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X-PRESS TOP ALBUMS OF 2021


Whether 2021 was memorable for the right or wrong reasons, there was certainly a soundtrack for every occasion. This year there were surprises everywhere with some unlikely heroes dominating the airwaves across the country and across the world, while local acts continued to punch above their weight with another year of quality releases.
These are the albums that X-Press writers chose as the highlights of their 2021:


21. Olivia Rodrigo Sour

Actress Olivia Rodrigo’s debut album is an outpouring of post break-up bitterness and heartbreak. The sadness rarely lets up through the album, but it’s not the only emotion Rodrigo lays bare throughout its 11 tracks. Some of these songs are exceptional and it’s no surprise they ruled the charts and the airwaves throughout 2021.
– CHRIS HAVERCROFT


20. St Vincent Daddy’s Home

Musical chameleon St Vincent takes a turn for the more traditional with this sterling, 70s-flavoured art rock effort. The album feels like a highlight of the decade but its kaleidoscopic range of styles is secondary to the fact that these are simply great songs. Witness the beautiful folk rock of The Melting of the Sun, the sketch of life that is Down and Out Downtown, or the twitchy, infinitely catchy funk of Down.
– MATIJA ZIVKOVIC


19. Amyl & The Sniffers Comfort to Me

There are a lot of punk bands around these days but most of them fall in the ‘post’ territory. Amyl & The Sniffers defy that, with a set of thirteen ragged and rough punk statements straight from ’77. Songs like Guided By Angels, Hertz and Security have become fan favourites but each song here is a creative blast of raw energy. Together they form an album that counterbalances a limited sonic palette with a seemingly unlimited selection of excellent hooks and riffs.
– MATIJA ZIVKOVIC


18. Genesis Owusu Smiling With No Teeth

Aussie hip-hop seems to be changing before our eyes these days and no one captured its evolution quite like Ghanaian born, Canberra-raised, Genesis Owusu. The album was bold, inventive, and delivered with a sense of love and fun despite not shying away from the big issues, whether it be personal or political. A deserving Album of the Year award winner from both the ARIAs and triple j, Smiling With No Teeth already feels like a defining moment in Australian music history.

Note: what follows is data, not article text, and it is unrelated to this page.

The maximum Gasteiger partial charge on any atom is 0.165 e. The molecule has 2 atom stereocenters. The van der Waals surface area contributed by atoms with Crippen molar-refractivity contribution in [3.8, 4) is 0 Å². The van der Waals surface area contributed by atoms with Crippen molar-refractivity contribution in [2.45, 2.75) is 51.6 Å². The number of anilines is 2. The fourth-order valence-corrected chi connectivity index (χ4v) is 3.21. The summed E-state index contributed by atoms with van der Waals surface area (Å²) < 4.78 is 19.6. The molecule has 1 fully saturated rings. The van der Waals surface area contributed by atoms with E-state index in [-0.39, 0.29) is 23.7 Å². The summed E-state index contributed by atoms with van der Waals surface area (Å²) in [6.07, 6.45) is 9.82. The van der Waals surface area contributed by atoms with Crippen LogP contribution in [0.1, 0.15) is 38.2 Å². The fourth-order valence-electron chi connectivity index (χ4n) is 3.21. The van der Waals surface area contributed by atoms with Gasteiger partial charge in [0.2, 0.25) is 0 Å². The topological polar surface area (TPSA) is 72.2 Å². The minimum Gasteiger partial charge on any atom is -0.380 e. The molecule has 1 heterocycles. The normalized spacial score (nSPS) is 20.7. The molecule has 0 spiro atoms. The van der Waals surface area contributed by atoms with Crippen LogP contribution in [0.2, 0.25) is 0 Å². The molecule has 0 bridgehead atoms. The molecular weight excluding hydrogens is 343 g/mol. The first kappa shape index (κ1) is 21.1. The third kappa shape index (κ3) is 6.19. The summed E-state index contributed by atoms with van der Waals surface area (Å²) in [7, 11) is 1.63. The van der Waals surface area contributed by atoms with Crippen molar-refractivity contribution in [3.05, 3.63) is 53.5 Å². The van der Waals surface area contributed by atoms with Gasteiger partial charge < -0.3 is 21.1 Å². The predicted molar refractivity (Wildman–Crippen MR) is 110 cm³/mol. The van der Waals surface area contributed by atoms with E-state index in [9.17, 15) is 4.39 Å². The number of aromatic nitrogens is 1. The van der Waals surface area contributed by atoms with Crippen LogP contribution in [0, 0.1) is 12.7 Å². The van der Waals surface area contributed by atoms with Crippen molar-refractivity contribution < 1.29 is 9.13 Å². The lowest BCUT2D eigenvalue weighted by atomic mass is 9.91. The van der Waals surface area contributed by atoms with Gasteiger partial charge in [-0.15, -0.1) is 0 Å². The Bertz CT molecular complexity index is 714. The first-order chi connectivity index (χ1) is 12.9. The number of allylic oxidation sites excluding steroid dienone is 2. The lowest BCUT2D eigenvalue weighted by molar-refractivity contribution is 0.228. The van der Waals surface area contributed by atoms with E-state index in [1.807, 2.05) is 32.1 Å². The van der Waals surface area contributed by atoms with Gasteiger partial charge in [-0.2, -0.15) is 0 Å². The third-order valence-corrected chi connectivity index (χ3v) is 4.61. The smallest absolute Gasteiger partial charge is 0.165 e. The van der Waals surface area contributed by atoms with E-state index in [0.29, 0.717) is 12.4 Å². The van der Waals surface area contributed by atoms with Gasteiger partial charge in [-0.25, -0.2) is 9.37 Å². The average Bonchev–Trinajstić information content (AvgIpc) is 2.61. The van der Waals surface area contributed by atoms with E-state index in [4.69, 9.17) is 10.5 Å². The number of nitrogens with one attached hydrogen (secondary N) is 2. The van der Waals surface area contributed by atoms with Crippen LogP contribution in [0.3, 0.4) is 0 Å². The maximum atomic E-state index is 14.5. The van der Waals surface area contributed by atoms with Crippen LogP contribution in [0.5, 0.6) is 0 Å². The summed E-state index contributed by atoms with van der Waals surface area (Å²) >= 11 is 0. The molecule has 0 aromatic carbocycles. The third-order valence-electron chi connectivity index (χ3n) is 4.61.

– BRAYDEN EDWARDS


17. Doja Cat Planet Her

Continuing her trajectory onto outright superstardom, Planet Her showed Doja Cat unapologetically introducing herself to a worldwide audience. Under the sugary sweet pop bounce, captured irresistibly on Kiss Me More (ft SZA), Doja has lost none of her attitude and doesn’t care who knows it.
– BRAYDEN EDWARDS


16. The War on Drugs I Don’t Live Here Anymore

The War On Drugs’ fifth album, follow up to the Grammy winning, major label debut, A Deeper Understanding, took over four years to make. During this time, main man behind the band, Adam Granduciel, moved from LA to NYC, worked on the album for three years and reimagined, rewrote, remixed every song multiple times, before deciding he was ready to release it into the world. Accordingly it’s another immaculate production with solid rhythms, soaring synths and guitars. Apart from the wild 80s synth stomp of Victim, it’s mostly classic WoD rock songs crafted with precision workmanship, like Harmonia’s Dream, Old Skin and the epic title track, which greet you like an old friend.
– ALFRED GORMAN


15. POND 9

Perth legends POND pare down on the jamming and deliver a set of (you guessed it) nine tracks that are far leaner, meaner, and varied than previous album efforts. The band flashes some new tricks, showcasing some serious attitude (Human Touch), synth punk hysterics (Pink Lunettes) and dance pop chops (Rambo). On top of that, their sense of epic pop grandeur is retained with the beautiful ballad Toast and highlight America’s Cup, which may be the best Australian rock single of the year.
– MATIJA ZIVKOVIC


14. Rüfüs Du Sol Surrender

RÜFÜs DU SOL have proven time and time again that they know how to make a great dance album, and Surrender is no exception. The trio consistently make music that sweeps you away to another place, which has been a great comfort during these crazy times. Highlights include Next To Me, I Don’t Want To Leave, Alive and Devotion. If you want your dance music to make you feel something, then this is the album for you.
– KIERRA POLLOCK



13. Self Esteem Prioritise Pleasure

The second album for Rebecca Lucy Taylor is a powerful record from an empowered powerhouse of a woman. With the best vocal arrangements since Florence and the Machine’s debut and shiny pop production veering from slick beats to frenetic electro-punk, it’s her lyrics that shine brighter still. Whether or not it’s a post #metoo consequence (far be it from me to mansplain), women just do anger better lately. Long since evolved from the post-grunge angst of Courtney Love and Alanis Morissette, Self Esteem delivers more nuanced emotions, proving insightful and fair even when she’s spiteful and raging. It’s breathtaking to behold.
– HARVEY RAE


12. CHVRCHES Screen Violence

Recorded in the thick of COVID lockdowns, CHVRCHES frontwoman Lauren Mayberry said Screen Violence started out as something “escapist” but that the lyrics ended up being “definitely still personal.” The result is possibly their most powerful and personal release to date, as the Scottish trio delivered a shadowy blend of synth-pop, new wave and indie-rock.
– BRAYDEN EDWARDS


11. Black Country New Road For the First Time